Beckett has a genetic mutation of SYNGAP1, which researchers have now found causes certain issues he faces, particularly, having an extremely high pain threshold, while also experiencing heightened sensitivity to another kind of stimuli. Beckett and other children living with this genetic mutation also often have epilepsy.
“It’s all about quality of life. Everybody deserves to live their best life and that’s my mission,” said Monica Weldon, Beckett’s mom.
Weldon said the research being done in Jupiter could change her son’s life and the lives of hundreds of other children around the world whose families she’s connected with online with the same genetic abnormality and symptoms.
“That is the power I believe of a patient group that is motivated to find treatments for their loved ones,” Weldon said. “Also, you’ve got scientists who are listening. They’re willing to listen and they’re willing to learn.”
The next step in Rumbaugh’s research is to look at treating the symptoms from the genetic mutation.
The Golf Club at Cinco Ranch
April 2, 2020
*Registration 10:30 am
*Putting Contest 11:00 am
*Shotgun Start 1:00 pm
*Lunch 12:00 pm
*Dinner 5:00 pm
*Silent Auction 4:30-6:00 pm
*Team (4) $650
*Team (4) w/Hole $775
Entry Fee Includes:
Driving Range, Carts & Green Fees,
Breakfast, Lunch, Door Prizes,
Award Ceremony, Gift Bags, Beer,
Soda, and Water on Course
We are hosting our Fourth Annual SYNGAP1 Golf Classic and Silent Auction to be held on Thursday, April 2, 2020, at The Golf Club at Cinco Ranch, 23030 Cinco Ranch Blvd. Katy, TX 77450 at 1:00 pm Shotgun Start. In previous years we have had a great turn out and successful event. We hope that you can help this year’s events also be a huge success.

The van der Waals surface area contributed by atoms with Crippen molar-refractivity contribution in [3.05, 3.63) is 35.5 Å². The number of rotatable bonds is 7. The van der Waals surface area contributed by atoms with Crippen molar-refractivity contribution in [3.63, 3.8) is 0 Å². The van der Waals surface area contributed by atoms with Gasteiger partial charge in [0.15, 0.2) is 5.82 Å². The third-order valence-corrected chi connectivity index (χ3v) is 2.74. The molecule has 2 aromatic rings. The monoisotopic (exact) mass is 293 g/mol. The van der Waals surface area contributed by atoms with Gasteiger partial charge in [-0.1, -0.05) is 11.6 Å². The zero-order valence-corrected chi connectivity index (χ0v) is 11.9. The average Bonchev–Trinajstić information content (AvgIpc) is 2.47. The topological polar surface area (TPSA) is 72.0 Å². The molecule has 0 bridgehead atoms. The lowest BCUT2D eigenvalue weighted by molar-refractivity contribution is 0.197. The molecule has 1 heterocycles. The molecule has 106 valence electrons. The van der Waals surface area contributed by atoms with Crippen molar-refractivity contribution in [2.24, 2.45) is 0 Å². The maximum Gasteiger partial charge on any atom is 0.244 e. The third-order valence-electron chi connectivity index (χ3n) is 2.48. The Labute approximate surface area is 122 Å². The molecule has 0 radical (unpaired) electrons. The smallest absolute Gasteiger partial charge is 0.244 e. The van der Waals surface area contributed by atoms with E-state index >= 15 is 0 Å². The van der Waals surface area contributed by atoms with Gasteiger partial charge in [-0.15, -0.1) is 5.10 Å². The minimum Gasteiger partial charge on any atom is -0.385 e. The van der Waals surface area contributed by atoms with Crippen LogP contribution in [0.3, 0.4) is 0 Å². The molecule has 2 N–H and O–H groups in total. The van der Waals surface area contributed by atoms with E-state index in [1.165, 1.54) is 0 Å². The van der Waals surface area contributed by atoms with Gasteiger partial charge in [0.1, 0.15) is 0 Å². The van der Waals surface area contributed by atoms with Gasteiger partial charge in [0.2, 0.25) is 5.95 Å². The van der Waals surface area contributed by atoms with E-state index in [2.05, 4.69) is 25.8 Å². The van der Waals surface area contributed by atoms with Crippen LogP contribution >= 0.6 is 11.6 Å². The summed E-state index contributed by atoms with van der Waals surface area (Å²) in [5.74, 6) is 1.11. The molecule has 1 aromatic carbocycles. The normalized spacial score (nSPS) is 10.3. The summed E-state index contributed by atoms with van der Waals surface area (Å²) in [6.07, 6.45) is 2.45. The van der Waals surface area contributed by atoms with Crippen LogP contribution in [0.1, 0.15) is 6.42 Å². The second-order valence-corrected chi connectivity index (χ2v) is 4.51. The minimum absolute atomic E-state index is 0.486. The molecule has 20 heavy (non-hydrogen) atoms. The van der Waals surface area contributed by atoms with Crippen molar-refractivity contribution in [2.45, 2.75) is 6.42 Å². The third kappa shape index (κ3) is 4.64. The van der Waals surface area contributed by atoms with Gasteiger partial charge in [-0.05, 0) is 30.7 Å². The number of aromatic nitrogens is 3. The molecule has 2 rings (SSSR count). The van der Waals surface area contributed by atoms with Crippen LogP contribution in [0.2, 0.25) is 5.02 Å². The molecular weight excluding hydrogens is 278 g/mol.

Your generous contribution will be used for life-changing programs that will benefit children with rare diseases. Our international outreach for SYNGAP1 children gathers critical information, which is needed to drive research towards more immediate therapeutic solutions.
We invite You to join us as a sponsor for this event by choosing from one of our “Sponsorship Opportunity Levels” ($200- $7,500) and/or supporting us through donations of various prizes and silent auction items.
By being a sponsor you will be promoting your company to a group of people who are very loyal to its sponsors, as well as to the many professionals who will be participating at the golf tournament itself. Companies like yours make available the resources that enrich our education and research programs and we are forever grateful.
We are anticipating a highly successful and well-attended Golf Classic Tournament. Show Bridge the Gap – SYNGAP Education and Research Foundation’s friends, neighbors, and colleagues your company’s commitment to finding better treatments and therapies for our children suffering from the debilitating effects of SYNGAP1 mutations.